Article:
Steven Spielberg Calls ‘Dune: Part Two’ Sandworm Scene ‘One of the Greatest Things I’ve Ever Seen’

Steven Spielberg can’t stop thinking about Timothée Chalamet atop a sandworm in Denis Villeneuve’s “Dune: Part Two.”

The director praised Villeneuve during an installment of the DGA’s “Director’s Cut” podcast, where Spielberg welcomed Villeneuve to the club of filmmakers who are the “builders of worlds” onscreen.

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“It’s an honor for me to sit here and talk to you. Let me start by saying there are filmmakers who are the builders of worlds. It’s not a long list and we know who a lot of them are,” Spielberg said. “Starting with [Georges] Méliès and Disney and Kubrick, George Lucas. Ray Harryhausen, I include in that list. [Frederico] Fellini built his own worlds. Tim Burton. Obviously Wes Anderson, Peter Jackson, James Cameron, Christopher Nolan, Ridley Scott, Guillermo del Toro. The list goes on but it’s not that long of a list, and I deeply, fervently believe that you are one of its newest members.”

Why was Spielberg so particularly compelled to anoint Villeneuve into this sacred club? Well, it turns out Villeneuve’s vision for the sequence where hero Paul (Chalamet) rides a sandworm propelled his filmography over the threshold, per Spielberg.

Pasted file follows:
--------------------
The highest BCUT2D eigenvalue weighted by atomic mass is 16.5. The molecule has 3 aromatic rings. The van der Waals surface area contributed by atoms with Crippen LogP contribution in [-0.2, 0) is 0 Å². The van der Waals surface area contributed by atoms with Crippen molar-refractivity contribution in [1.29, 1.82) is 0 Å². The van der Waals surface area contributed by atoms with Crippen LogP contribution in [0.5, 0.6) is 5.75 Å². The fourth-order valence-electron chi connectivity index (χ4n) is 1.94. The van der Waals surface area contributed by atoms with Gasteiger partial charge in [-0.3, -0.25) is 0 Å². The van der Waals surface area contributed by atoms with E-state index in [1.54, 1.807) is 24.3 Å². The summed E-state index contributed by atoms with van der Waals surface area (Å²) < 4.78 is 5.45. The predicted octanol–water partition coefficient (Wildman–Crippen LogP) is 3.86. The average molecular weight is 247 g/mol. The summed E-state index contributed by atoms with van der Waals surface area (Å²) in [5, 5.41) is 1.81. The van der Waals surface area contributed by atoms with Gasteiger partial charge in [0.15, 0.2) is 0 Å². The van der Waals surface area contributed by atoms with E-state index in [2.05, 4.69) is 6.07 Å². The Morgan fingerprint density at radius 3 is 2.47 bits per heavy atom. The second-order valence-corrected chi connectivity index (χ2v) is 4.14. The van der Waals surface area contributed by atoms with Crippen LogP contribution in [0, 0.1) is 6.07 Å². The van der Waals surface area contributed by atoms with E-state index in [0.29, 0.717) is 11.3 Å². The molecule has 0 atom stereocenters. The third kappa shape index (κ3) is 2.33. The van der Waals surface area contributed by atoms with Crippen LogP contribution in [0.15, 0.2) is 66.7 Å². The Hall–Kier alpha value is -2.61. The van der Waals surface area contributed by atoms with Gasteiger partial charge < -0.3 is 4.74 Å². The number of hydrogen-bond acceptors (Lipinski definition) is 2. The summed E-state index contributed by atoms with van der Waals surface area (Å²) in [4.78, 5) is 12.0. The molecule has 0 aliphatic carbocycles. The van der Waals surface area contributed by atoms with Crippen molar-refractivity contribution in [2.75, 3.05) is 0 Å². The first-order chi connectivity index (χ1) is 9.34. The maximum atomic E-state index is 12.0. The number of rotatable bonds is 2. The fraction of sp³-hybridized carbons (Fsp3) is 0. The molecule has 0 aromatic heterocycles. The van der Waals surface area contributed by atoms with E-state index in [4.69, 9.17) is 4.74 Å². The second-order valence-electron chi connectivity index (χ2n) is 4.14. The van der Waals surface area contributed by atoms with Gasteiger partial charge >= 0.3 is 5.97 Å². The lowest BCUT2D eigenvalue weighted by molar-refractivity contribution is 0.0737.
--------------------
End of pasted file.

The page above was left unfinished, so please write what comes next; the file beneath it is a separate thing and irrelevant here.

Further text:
“This is a desert-loving story, but for such a desert-loving film there is such a yearning for water in this movie. For all the sand you have in this film, it’s really about water. The sacred waters that are yearning for green meadows and the blue water of life. You film the desert to resemble an ocean, a sea,” Spielberg said. “The sandworms were like sea serpents. And that scene surfing the sandworms is one of the greatest things I have ever seen. Ever! But you made the desert look like a liquid.”

Villeneuve previously told IndieWire’s Anne Thompson that the sandworm scene was “not easy” to shoot.

“Everything that we shot in the deep desert was not easy because I wanted a level of realism that required us to create giant structures or shadow makers in order to make the light believable,” Villeneuve said. “The characters and all the action sequences required a tremendous amount of prep, and logistics to protect the crew from the heat and to protect the stunts. The one scene that I didn’t want to compromise at all was the worm ride. It technically required a lot of time and research and development. That was by far one of the most complex things I’ve ever done.”

Production built 18 miles of eco-friendly roads in the Jordan desert to transport film gear and build basecamps. Villeneuve credited Oscar-winning cinematographer Greig Fraser for selecting which sand dunes to capture in the futuristic sci-fi space-set film.

“You are surrounded by thousands of sand dunes. And why are you choosing that specific one that is two miles in the desert? It’s all about the shape, and it had to match Greig’s specification for light,” Villeneuve said. “It’s like a puzzle to find the right location even in the ocean of sand dunes. Nature is specific, and it took us a while to find all the right locations.”

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